For Hardin and Pruitt--who have been DJing and rapping since their teens and working together since about '94--success isn't even a question. "If you have one dollar left in your pocket, bet on it. This is it," Hardin says.

"We got hardcore rap music for the streets, for the less fortunate," says Hardin, the more talkative of the two. "We speaking for people that we see everyday struggling. We went through it, we've been there."

The struggles he refers to include losing friends to drug and gang battles and having friends sent to prison. Although many of Knoxville's gang members are N.U.T.S. fans, the two say they don't take sides. "We don't represent no gangs, we're just trying to get people together," Hardin says. "We've done shows where East and West were there, and it wasn't a problem."

Criticism that hardcore rap promotes violence and damages the hip hop and African American communities is unfounded, they say. "It ain't no different to me than seeing Arnold Schwarzenegger kill 41 people in a move. What's worse?" Hardin says.

Not everyone is convinced that gangsta--or thug--rap is true-to-life. Some hip-hoppers don't even consider it hip hop. They see gangsta as a crass, bland product pushed by greedy record companies who don't care about how the music or urban communities will be affected.

Though not speaking specifically about N.U.T.S., Upshaw says hardcore, violent rap has had a bad effect. "I don't like the devastation in the dirty South rap. Some of it is okay if they're saying something positive. But I don't like hip hop that's devastating to the community or that demoralizes black folk."

"I could get on a soap box. I think [gangsta rap] is playing right into the hands of racists on both sides," says Wolfe, the former Electric Ballroom proprietor who is white and middle-aged. "Early hip hop, I liked. But a lot of the gangsta rap is counterproductive. Everything is taken so literally by the young people today."

For others it's just plain silly--a macho fantasy that has little basis in reality. Shinpaugh points out that while Master P--who grossed $56 million, making him the 10th richest entertainer last year, according to Source magazine--raps about killing and drugs, he's also involved with pro wrestling. "There's something wrong with that. You're glamorizing killing and yet you're hanging out with pro wrestlers. And people can't see through that?" he says.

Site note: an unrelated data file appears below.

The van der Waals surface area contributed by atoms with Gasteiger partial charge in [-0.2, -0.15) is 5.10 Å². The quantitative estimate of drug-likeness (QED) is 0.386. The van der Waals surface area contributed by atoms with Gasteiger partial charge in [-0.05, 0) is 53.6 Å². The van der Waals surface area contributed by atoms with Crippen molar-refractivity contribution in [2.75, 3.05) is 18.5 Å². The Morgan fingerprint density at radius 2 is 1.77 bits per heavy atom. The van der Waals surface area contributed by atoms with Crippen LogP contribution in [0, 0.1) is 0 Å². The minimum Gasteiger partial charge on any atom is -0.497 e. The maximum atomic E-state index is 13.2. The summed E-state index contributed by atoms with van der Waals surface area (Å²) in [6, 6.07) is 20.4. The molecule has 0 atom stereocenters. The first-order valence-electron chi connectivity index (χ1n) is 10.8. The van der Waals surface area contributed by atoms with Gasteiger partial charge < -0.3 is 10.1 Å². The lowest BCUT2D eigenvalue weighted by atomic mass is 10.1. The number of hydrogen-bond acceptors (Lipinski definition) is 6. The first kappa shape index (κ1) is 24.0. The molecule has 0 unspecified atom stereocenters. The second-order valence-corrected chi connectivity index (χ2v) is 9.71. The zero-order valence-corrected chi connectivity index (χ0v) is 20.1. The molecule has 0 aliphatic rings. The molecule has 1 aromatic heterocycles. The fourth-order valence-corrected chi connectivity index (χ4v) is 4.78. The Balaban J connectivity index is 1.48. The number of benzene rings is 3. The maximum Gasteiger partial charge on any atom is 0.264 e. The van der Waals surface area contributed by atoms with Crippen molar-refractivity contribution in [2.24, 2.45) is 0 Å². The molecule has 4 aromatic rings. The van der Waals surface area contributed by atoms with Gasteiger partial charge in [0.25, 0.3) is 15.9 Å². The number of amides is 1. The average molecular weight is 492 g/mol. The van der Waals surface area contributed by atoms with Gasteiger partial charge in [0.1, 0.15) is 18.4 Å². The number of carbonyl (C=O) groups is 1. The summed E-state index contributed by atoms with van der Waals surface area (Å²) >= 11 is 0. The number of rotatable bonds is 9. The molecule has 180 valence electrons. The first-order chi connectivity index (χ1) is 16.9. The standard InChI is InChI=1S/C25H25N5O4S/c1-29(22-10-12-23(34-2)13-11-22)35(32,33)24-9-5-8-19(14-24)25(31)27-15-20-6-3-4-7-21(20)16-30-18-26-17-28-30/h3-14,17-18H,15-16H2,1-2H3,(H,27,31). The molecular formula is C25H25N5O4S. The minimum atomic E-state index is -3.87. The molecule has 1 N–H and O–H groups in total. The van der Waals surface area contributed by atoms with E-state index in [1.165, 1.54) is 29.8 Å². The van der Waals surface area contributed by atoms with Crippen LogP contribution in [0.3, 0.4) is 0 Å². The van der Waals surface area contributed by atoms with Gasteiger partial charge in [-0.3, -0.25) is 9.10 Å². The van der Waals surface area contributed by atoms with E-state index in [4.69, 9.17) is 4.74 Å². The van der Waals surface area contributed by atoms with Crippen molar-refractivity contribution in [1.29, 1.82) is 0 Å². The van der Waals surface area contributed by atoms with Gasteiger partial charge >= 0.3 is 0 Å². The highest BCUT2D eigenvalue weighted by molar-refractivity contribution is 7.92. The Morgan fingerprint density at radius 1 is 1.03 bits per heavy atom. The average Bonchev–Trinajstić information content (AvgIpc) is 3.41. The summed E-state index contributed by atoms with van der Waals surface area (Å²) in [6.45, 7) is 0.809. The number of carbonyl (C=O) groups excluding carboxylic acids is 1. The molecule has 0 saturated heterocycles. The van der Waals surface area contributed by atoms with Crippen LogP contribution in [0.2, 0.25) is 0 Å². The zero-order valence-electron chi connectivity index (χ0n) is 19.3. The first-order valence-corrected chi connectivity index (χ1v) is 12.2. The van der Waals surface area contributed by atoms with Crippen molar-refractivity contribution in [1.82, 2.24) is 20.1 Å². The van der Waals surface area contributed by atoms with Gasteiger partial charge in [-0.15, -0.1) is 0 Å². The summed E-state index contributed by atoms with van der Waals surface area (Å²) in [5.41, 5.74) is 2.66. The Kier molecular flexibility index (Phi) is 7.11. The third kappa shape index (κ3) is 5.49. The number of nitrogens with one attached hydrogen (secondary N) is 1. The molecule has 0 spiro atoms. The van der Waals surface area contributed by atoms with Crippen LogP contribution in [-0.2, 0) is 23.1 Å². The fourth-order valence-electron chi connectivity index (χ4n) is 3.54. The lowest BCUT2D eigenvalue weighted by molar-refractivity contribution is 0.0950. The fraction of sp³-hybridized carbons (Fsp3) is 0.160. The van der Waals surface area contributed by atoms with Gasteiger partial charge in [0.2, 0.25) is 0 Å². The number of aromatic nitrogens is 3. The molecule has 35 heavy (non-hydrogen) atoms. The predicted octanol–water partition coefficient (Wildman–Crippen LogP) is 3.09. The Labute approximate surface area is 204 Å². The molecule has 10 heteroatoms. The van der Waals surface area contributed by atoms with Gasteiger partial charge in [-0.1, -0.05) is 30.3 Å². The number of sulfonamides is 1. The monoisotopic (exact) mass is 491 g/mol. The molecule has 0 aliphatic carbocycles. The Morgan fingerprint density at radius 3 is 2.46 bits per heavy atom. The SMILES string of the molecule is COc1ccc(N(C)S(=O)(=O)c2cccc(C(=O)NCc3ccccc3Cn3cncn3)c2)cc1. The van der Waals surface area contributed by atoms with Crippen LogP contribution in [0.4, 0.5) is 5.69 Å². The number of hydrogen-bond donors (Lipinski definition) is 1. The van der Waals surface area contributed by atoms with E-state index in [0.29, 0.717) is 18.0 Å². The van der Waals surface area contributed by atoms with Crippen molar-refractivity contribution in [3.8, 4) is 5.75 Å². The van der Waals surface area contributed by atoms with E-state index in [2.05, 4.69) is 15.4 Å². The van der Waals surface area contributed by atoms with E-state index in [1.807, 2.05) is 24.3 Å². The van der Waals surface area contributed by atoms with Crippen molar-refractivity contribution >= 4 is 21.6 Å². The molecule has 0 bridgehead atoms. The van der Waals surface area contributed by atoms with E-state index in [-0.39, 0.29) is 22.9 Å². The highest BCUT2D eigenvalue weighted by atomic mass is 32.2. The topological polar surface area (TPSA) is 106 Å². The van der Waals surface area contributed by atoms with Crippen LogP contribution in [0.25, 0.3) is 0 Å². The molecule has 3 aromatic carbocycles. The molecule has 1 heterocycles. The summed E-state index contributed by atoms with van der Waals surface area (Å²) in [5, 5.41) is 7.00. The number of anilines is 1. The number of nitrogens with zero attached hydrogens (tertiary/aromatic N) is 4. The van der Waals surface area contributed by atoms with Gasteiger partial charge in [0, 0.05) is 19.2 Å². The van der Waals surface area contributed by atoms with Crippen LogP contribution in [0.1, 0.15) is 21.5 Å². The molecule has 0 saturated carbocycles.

"It's all about making money, and the media pushes that," chimes in Kevin Wells (aka Special K), a DJ who plays house dance music. "People can't think for themselves."

During the year and a half that Shinpaugh lived in Phoenix, he watched a single DJ named Z-Trip from New York change the city's attitude. It wasn't easy, but he did it. When Z-Trip arrived in Phoenix, there were no places to hear real hip hop. Clubs didn't want to play it. Z-Trip played where he could--coffee shops, parks, wherever. He'd get a regular gig somewhere, and quickly lose it. Z-Trip persisted. Eventually, the city came around. "He pretty much changed the whole demographics. Now it's real hip hop. It's real positive," Shinpaugh says. "It was the music he played that did it. It was real."

Z-Trip's example is one of the reasons Shinpaugh stays in Knoxville. "There's always one person who sticks with it and they're the pioneer. I don't want to go to someone else's scene and just be a part of it. I'd rather stay here and help create one."

There is certainly no shortage of hip-hop fans in Knoxville, or of DJs hoping to push the genre to the forefront. (As a testament to how bad the times are for DJs here, Shinpaugh (AKA Slink) is currently without a steady job, despite being voted the city's best DJ by Metro Pulse readers in the spring.)

Just what exactly will it take to make Knoxville a hip-hop-friendly city is tough to say. Many say it needs a good venue. Others say the problem is that no one supports the scene, even though there are plenty of fans here.

"All the kids complain about how there's nothing to do but when somebody tries to do something nobody supports it. But when it's gone, everybody talks about how great it was," Shinpaugh says.

With the possible demise of the Network, it's hard to say where hip-hop fans will turn. Maybe they'll rely on private parties, or perhaps some other club will take a chance on the genre. Flamingo's on the Cumberland Avenue Strip has taken up some of the slack--recently starting a genuine hip hop night every Sunday, but you must be a UT student to get in. The affair is hosted by Meador, who may be the city's hardest working DJ.

He'll play pop, thug, underground or vintage hip hop--whatever it takes to please the crowd. He hosts Club 90 on WUTK from 8 to midnight on Friday nights, and co-owns Down To Earth, a hip-hop clothing and vinyl store on the back side of Cumberland Avenue. He also runs a record collective for DJs.

Though many people who frequent the Strip want to hear hip hop, few clubs seem to play it, Meador says. Though these clubs attract students and people of all races, the entertainment is geared mainly toward whites, he says. Sometimes, too, the crowds often resist new sounds, favoring instead the bland pop songs they've heard hundreds of times already. "In this city, you've got to spoon feed people. You've got to get the crowd, then sneak new sounds in," he says.

Former UT quarterback Sterl "the Pearl" Henton has seen hip hop's popularity wax and wane over the past decade. Henton started perhaps the city's first true hip-hop show on WUTK, back in 1989--a show that ended just this July.

Henton reminisces about the glory days in 1994 and '95, when the Electric Ballroom was bringing in hip-hop artists, and "First Fridays" was being held at the Cedar Bluff Ramada Inn--attracting people who would fly in from all over the South.

Though currently the scene is in sad shape, Henton isn't worried. Hip hop is bigger than Knoxville. "This music is strong, man. Rap music and hip-hop music is so strong, it's the strongest driving force in music today. It touches everyone. And there is a song out there that you will like--if you listen."